Cosmogenic nuclides are isotopes that are radioactive enough to have all decayed by now, even if they were at once present on Earth, but which are present nevertheless.
The fact that they are indeed present is because they are being continually created on Earth by cosmic rays from outer space impinging and reacting with other isotopes on Earth to produce these so-called Cosmogenic nuclides. Cosmogenic Nuclides can be split into two varieties, meteoric cosmogenic nuclei produced by primary cosmic rays (mainly protons and alpha particles) interacting with atoms in the Earths' (mainly upper) atmosphere, and terrestrial cosmogenic nuclei produced by the cascade of secondary particles (mainly neutrons and muons) [which are themselves created by primary cosmic rays when they hit the upper atmosphere] interacting with atoms on the surface of Earth.
I collected the samples in the field in 20: Having collected the samples in the field and received funding to run them, I went up to the Scottish Universities Environmental Reserach Centre (SUERC) laboratories in East Kilbride to start the process!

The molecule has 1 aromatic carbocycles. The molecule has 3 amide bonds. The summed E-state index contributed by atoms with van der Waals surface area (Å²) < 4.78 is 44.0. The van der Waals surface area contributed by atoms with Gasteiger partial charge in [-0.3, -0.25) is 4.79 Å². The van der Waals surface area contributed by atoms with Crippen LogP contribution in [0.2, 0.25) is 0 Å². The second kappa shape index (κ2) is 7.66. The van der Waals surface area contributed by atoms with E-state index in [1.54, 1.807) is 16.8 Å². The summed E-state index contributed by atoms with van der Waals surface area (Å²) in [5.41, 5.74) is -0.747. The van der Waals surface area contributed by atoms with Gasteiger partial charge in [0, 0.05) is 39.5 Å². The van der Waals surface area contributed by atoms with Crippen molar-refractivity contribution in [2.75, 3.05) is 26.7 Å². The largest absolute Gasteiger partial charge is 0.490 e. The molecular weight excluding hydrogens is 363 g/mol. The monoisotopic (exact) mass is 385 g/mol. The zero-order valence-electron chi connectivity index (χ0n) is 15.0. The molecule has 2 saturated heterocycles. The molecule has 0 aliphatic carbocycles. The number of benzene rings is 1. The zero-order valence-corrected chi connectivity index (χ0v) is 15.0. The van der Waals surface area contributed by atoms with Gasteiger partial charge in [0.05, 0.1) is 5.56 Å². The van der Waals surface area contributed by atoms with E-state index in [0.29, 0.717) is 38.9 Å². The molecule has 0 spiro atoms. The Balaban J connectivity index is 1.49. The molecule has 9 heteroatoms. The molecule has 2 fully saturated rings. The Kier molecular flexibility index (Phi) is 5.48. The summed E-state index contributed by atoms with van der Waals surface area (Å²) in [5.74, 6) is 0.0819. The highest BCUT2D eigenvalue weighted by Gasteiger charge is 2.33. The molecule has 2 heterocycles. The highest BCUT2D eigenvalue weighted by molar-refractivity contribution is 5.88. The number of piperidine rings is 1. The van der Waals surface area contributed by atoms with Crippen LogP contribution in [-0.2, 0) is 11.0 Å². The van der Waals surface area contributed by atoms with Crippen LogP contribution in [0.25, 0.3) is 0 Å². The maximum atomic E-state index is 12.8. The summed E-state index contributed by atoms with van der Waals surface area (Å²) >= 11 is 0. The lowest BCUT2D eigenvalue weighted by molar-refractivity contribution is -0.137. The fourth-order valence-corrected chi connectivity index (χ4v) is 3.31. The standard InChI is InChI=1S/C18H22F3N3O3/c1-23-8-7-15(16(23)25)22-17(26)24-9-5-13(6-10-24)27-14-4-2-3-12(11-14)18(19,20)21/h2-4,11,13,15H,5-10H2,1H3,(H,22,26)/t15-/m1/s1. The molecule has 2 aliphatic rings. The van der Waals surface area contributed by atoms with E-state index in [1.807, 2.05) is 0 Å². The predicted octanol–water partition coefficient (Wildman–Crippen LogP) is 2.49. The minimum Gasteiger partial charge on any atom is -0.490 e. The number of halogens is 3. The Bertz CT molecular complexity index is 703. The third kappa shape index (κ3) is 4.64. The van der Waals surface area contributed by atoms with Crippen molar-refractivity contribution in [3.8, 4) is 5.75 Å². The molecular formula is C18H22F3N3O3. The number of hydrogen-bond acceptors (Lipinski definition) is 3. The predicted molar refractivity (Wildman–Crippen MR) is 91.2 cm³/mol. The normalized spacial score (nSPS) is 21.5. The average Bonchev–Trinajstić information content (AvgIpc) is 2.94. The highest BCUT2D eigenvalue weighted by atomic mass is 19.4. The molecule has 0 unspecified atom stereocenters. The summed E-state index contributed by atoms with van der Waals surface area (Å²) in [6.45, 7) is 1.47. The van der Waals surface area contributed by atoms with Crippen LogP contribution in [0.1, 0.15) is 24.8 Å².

As 10-Beryllium and 26-Aluminium preferentially build up in quartz, the aim of the first week was to crush down the samples and extract as pure quartz as we could.
Ages were determined at two hominid localities from the Chad Basin in the Djurab Desert (Northern Chad).
In the Koro Toro fossiliferous area, KT 12 locality (16°00′N, 18°53′E) was the site of discovery of (Toumaï).
The base of the mapped sections consists of a well developed, thick, aeolian facies (8). U.) is composed of poorly cemented sand and argillaceous sandstone alternation characterized by dense networks of root tubules/root molds (palaeosols) and termite nests (9, 10). The uniform stratigraphy at the TM localities allowed us to use absolute ages from both TM 266, where Toumaï was discovered, and TM 254 to assign an age to Toumaï.
Be-10 falls to the Earth's surface, where it binds tightly to sediment particles in non-acidic soils over the life-span of those soils.
Cosmic rays, originating from outer space, bring rare cosmogenic nuclide isotopes (I am using Aluminium) to the Earth’s surface, where they build up in exposed rock surfaces at known rates.
The total concentration of these isotopes in a rock surface therefore represents the length of time that the surface has been exposed to the atmosphere.
Some stable cosmogenic nuclides are also produced, for instance helium-3 and neon-21, but some of these nuclei also have other terrestrial origins.
These two nuclides, and three other radioactive terrestrial cosmogenic nuclides (beryllium-10, chlorine-36 and aluminium-26) are the most commonly used cosmogenic nuclides in geological rock dating, where they accumulate within rock which overlays the Earths surface. Thus glacial erratics and some meteor crators can be dated this way.